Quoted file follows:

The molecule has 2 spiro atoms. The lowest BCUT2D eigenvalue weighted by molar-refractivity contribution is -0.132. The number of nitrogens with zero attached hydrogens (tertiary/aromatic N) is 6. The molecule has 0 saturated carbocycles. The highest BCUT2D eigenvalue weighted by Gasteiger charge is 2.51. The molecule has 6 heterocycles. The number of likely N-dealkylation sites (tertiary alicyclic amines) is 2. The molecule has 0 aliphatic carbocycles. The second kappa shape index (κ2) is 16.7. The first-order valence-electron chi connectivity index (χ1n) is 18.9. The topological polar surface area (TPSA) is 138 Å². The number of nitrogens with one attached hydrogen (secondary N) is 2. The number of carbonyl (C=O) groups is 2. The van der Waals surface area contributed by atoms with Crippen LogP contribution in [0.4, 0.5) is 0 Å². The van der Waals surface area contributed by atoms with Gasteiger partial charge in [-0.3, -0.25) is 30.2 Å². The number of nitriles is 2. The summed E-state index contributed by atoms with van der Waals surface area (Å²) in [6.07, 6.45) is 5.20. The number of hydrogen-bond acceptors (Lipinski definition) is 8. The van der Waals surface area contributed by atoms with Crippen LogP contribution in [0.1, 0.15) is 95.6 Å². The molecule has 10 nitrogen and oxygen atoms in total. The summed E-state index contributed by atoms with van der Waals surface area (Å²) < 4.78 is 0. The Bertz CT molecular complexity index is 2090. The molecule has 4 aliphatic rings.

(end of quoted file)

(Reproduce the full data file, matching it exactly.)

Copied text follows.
The molecule has 2 spiro atoms. The lowest BCUT2D eigenvalue weighted by molar-refractivity contribution is -0.132. The number of nitrogens with zero attached hydrogens (tertiary/aromatic N) is 6. The molecule has 0 saturated carbocycles. The highest BCUT2D eigenvalue weighted by Gasteiger charge is 2.51. The molecule has 6 heterocycles. The number of likely N-dealkylation sites (tertiary alicyclic amines) is 2. The molecule has 0 aliphatic carbocycles. The second kappa shape index (κ2) is 16.7. The first-order valence-electron chi connectivity index (χ1n) is 18.9. The topological polar surface area (TPSA) is 138 Å². The number of nitrogens with one attached hydrogen (secondary N) is 2. The number of carbonyl (C=O) groups is 2. The van der Waals surface area contributed by atoms with Crippen LogP contribution in [0.4, 0.5) is 0 Å². The van der Waals surface area contributed by atoms with Gasteiger partial charge in [-0.3, -0.25) is 30.2 Å². The number of nitriles is 2. The summed E-state index contributed by atoms with van der Waals surface area (Å²) in [6.07, 6.45) is 5.20. The number of hydrogen-bond acceptors (Lipinski definition) is 8. The van der Waals surface area contributed by atoms with Crippen LogP contribution in [0.1, 0.15) is 95.6 Å². The molecule has 10 nitrogen and oxygen atoms in total. The summed E-state index contributed by atoms with van der Waals surface area (Å²) < 4.78 is 0. The Bertz CT molecular complexity index is 2090. The molecule has 4 aliphatic rings.